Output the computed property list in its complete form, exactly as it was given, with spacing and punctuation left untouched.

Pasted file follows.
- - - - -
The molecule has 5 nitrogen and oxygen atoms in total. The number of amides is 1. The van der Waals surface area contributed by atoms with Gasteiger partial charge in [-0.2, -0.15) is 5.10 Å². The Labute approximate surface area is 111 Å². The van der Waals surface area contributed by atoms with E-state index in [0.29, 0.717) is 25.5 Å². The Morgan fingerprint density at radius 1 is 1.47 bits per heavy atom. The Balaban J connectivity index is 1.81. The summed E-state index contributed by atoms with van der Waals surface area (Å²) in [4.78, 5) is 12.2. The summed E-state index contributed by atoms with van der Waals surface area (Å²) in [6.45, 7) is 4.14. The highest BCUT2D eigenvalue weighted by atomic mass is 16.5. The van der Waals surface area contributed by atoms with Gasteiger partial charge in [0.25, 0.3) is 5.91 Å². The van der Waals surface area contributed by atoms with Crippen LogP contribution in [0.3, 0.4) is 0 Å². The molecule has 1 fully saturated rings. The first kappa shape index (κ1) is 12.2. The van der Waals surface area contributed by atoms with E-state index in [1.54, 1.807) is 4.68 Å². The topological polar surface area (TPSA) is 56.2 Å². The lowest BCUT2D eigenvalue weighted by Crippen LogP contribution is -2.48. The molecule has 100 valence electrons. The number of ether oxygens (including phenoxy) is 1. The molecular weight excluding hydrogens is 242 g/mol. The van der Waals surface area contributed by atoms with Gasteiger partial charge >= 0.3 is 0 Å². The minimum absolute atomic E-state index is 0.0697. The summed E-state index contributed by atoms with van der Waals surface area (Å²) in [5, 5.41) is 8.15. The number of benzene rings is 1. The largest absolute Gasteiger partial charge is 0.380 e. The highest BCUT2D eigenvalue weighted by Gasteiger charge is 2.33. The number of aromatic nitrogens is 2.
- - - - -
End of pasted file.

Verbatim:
The molecule has 5 nitrogen and oxygen atoms in total. The number of amides is 1. The van der Waals surface area contributed by atoms with Gasteiger partial charge in [-0.2, -0.15) is 5.10 Å². The Labute approximate surface area is 111 Å². The van der Waals surface area contributed by atoms with E-state index in [0.29, 0.717) is 25.5 Å². The Morgan fingerprint density at radius 1 is 1.47 bits per heavy atom. The Balaban J connectivity index is 1.81. The summed E-state index contributed by atoms with van der Waals surface area (Å²) in [4.78, 5) is 12.2. The summed E-state index contributed by atoms with van der Waals surface area (Å²) in [6.45, 7) is 4.14. The highest BCUT2D eigenvalue weighted by atomic mass is 16.5. The van der Waals surface area contributed by atoms with Gasteiger partial charge in [0.25, 0.3) is 5.91 Å². The van der Waals surface area contributed by atoms with Crippen LogP contribution in [0.3, 0.4) is 0 Å². The molecule has 1 fully saturated rings. The first kappa shape index (κ1) is 12.2. The van der Waals surface area contributed by atoms with E-state index in [1.54, 1.807) is 4.68 Å². The topological polar surface area (TPSA) is 56.2 Å². The lowest BCUT2D eigenvalue weighted by Crippen LogP contribution is -2.48. The molecule has 100 valence electrons. The number of ether oxygens (including phenoxy) is 1. The molecular weight excluding hydrogens is 242 g/mol. The van der Waals surface area contributed by atoms with Gasteiger partial charge >= 0.3 is 0 Å². The minimum absolute atomic E-state index is 0.0697. The summed E-state index contributed by atoms with van der Waals surface area (Å²) in [5, 5.41) is 8.15. The number of benzene rings is 1. The largest absolute Gasteiger partial charge is 0.380 e. The highest BCUT2D eigenvalue weighted by Gasteiger charge is 2.33. The number of aromatic nitrogens is 2.